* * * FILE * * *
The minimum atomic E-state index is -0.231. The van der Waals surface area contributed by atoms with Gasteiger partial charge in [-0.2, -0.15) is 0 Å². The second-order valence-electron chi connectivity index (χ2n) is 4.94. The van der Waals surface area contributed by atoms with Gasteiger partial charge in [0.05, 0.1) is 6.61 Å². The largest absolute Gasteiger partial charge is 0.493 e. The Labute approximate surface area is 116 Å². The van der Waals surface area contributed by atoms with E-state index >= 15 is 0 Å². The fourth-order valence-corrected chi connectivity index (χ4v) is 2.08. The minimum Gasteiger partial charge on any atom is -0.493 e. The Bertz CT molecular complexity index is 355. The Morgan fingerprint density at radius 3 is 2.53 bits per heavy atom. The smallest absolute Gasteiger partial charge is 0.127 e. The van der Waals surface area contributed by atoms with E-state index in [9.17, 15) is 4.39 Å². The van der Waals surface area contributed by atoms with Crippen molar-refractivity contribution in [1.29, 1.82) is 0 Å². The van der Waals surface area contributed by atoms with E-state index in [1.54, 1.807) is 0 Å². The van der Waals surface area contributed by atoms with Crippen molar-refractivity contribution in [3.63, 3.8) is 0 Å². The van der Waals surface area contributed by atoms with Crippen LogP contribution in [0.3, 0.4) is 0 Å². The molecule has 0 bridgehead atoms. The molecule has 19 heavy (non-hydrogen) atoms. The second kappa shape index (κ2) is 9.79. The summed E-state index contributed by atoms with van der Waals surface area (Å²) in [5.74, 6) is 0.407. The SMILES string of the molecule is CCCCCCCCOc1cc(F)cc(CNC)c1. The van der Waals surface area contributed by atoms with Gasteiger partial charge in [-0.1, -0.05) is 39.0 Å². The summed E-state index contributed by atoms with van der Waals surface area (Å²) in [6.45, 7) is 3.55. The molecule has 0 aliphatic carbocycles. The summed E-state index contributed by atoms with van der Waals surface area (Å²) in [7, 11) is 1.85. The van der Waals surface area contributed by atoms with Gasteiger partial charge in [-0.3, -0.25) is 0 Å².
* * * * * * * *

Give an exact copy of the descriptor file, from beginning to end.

The minimum atomic E-state index is -0.231. The van der Waals surface area contributed by atoms with Gasteiger partial charge in [-0.2, -0.15) is 0 Å². The second-order valence-electron chi connectivity index (χ2n) is 4.94. The van der Waals surface area contributed by atoms with Gasteiger partial charge in [0.05, 0.1) is 6.61 Å². The largest absolute Gasteiger partial charge is 0.493 e. The Labute approximate surface area is 116 Å². The van der Waals surface area contributed by atoms with E-state index >= 15 is 0 Å². The fourth-order valence-corrected chi connectivity index (χ4v) is 2.08. The minimum Gasteiger partial charge on any atom is -0.493 e. The Bertz CT molecular complexity index is 355. The Morgan fingerprint density at radius 3 is 2.53 bits per heavy atom. The smallest absolute Gasteiger partial charge is 0.127 e. The van der Waals surface area contributed by atoms with E-state index in [9.17, 15) is 4.39 Å². The van der Waals surface area contributed by atoms with Crippen molar-refractivity contribution in [1.29, 1.82) is 0 Å². The van der Waals surface area contributed by atoms with E-state index in [1.54, 1.807) is 0 Å². The van der Waals surface area contributed by atoms with Crippen molar-refractivity contribution in [3.63, 3.8) is 0 Å². The van der Waals surface area contributed by atoms with Crippen LogP contribution in [0.3, 0.4) is 0 Å². The molecule has 0 bridgehead atoms. The molecule has 19 heavy (non-hydrogen) atoms. The second kappa shape index (κ2) is 9.79. The summed E-state index contributed by atoms with van der Waals surface area (Å²) in [5.74, 6) is 0.407. The SMILES string of the molecule is CCCCCCCCOc1cc(F)cc(CNC)c1. The van der Waals surface area contributed by atoms with Gasteiger partial charge in [-0.1, -0.05) is 39.0 Å². The summed E-state index contributed by atoms with van der Waals surface area (Å²) in [6.45, 7) is 3.55. The molecule has 0 aliphatic carbocycles. The summed E-state index contributed by atoms with van der Waals surface area (Å²) in [7, 11) is 1.85. The van der Waals surface area contributed by atoms with Gasteiger partial charge in [-0.3, -0.25) is 0 Å².